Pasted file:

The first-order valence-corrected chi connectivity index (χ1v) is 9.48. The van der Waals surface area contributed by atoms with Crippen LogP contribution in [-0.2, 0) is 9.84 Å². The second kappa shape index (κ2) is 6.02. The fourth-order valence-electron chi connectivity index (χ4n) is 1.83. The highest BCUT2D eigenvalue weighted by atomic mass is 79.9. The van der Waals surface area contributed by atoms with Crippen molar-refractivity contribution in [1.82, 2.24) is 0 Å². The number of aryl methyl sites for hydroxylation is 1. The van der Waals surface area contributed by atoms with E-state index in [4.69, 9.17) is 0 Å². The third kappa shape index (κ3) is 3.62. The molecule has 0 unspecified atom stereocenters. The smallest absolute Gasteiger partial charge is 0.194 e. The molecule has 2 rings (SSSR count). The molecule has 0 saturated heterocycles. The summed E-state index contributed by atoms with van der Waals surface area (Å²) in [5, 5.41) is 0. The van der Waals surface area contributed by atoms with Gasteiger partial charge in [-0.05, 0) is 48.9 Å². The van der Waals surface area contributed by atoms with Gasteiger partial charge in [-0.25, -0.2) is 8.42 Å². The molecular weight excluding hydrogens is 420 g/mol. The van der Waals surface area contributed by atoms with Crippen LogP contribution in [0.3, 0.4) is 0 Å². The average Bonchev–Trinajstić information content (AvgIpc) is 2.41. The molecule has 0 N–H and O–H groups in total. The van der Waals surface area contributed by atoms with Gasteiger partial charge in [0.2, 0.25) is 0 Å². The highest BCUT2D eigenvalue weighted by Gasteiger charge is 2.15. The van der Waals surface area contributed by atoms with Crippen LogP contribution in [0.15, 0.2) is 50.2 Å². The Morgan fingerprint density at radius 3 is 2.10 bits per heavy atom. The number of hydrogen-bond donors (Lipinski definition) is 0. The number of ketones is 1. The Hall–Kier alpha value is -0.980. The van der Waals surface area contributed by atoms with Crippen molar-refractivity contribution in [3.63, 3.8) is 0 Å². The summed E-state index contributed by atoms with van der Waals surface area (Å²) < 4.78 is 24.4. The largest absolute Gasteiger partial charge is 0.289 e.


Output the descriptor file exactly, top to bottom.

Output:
The first-order valence-corrected chi connectivity index (χ1v) is 9.48. The van der Waals surface area contributed by atoms with Crippen LogP contribution in [-0.2, 0) is 9.84 Å². The second kappa shape index (κ2) is 6.02. The fourth-order valence-electron chi connectivity index (χ4n) is 1.83. The highest BCUT2D eigenvalue weighted by atomic mass is 79.9. The van der Waals surface area contributed by atoms with Crippen molar-refractivity contribution in [1.82, 2.24) is 0 Å². The number of aryl methyl sites for hydroxylation is 1. The van der Waals surface area contributed by atoms with E-state index in [4.69, 9.17) is 0 Å². The third kappa shape index (κ3) is 3.62. The molecule has 0 unspecified atom stereocenters. The smallest absolute Gasteiger partial charge is 0.194 e. The molecule has 2 rings (SSSR count). The molecule has 0 saturated heterocycles. The summed E-state index contributed by atoms with van der Waals surface area (Å²) in [5, 5.41) is 0. The van der Waals surface area contributed by atoms with Gasteiger partial charge in [-0.05, 0) is 48.9 Å². The van der Waals surface area contributed by atoms with Gasteiger partial charge in [-0.25, -0.2) is 8.42 Å². The molecular weight excluding hydrogens is 420 g/mol. The van der Waals surface area contributed by atoms with Crippen LogP contribution in [0.3, 0.4) is 0 Å². The average Bonchev–Trinajstić information content (AvgIpc) is 2.41. The molecule has 0 N–H and O–H groups in total. The van der Waals surface area contributed by atoms with Gasteiger partial charge in [0.2, 0.25) is 0 Å². The highest BCUT2D eigenvalue weighted by Gasteiger charge is 2.15. The van der Waals surface area contributed by atoms with Crippen LogP contribution in [0.15, 0.2) is 50.2 Å². The Morgan fingerprint density at radius 3 is 2.10 bits per heavy atom. The number of hydrogen-bond donors (Lipinski definition) is 0. The number of ketones is 1. The Hall–Kier alpha value is -0.980. The van der Waals surface area contributed by atoms with Crippen molar-refractivity contribution in [3.63, 3.8) is 0 Å². The summed E-state index contributed by atoms with van der Waals surface area (Å²) < 4.78 is 24.4. The largest absolute Gasteiger partial charge is 0.289 e.